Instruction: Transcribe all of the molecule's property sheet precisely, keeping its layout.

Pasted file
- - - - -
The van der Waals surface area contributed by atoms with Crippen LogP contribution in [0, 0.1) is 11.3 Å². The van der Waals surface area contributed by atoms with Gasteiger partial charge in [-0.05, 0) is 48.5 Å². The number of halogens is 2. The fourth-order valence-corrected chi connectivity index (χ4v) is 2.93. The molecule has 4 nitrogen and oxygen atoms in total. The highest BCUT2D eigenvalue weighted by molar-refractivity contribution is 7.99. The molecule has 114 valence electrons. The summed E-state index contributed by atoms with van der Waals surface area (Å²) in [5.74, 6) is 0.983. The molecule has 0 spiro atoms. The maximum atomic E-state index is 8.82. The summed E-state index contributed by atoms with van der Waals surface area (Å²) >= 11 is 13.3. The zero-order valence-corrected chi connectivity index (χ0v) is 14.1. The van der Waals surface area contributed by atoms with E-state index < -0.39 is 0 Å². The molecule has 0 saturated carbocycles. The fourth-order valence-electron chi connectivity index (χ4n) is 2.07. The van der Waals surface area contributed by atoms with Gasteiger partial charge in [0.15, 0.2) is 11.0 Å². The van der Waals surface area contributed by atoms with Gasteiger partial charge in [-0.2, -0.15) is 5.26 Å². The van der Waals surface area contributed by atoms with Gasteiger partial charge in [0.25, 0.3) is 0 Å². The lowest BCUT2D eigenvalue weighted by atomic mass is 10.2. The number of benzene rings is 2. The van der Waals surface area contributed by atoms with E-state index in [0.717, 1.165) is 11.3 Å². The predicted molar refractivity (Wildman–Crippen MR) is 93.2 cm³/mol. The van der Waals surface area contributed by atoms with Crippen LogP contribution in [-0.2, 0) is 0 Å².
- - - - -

The van der Waals surface area contributed by atoms with Crippen LogP contribution in [0, 0.1) is 11.3 Å². The van der Waals surface area contributed by atoms with Gasteiger partial charge in [-0.05, 0) is 48.5 Å². The number of halogens is 2. The fourth-order valence-corrected chi connectivity index (χ4v) is 2.93. The molecule has 4 nitrogen and oxygen atoms in total. The highest BCUT2D eigenvalue weighted by molar-refractivity contribution is 7.99. The molecule has 114 valence electrons. The summed E-state index contributed by atoms with van der Waals surface area (Å²) in [5.74, 6) is 0.983. The molecule has 0 spiro atoms. The maximum atomic E-state index is 8.82. The summed E-state index contributed by atoms with van der Waals surface area (Å²) >= 11 is 13.3. The zero-order valence-corrected chi connectivity index (χ0v) is 14.1. The van der Waals surface area contributed by atoms with E-state index < -0.39 is 0 Å². The molecule has 0 saturated carbocycles. The fourth-order valence-electron chi connectivity index (χ4n) is 2.07. The van der Waals surface area contributed by atoms with Gasteiger partial charge in [0.15, 0.2) is 11.0 Å². The van der Waals surface area contributed by atoms with Gasteiger partial charge in [-0.2, -0.15) is 5.26 Å². The van der Waals surface area contributed by atoms with Gasteiger partial charge in [0.25, 0.3) is 0 Å². The lowest BCUT2D eigenvalue weighted by atomic mass is 10.2. The number of benzene rings is 2. The van der Waals surface area contributed by atoms with E-state index in [0.717, 1.165) is 11.3 Å². The predicted molar refractivity (Wildman–Crippen MR) is 93.2 cm³/mol. The van der Waals surface area contributed by atoms with Crippen LogP contribution in [-0.2, 0) is 0 Å².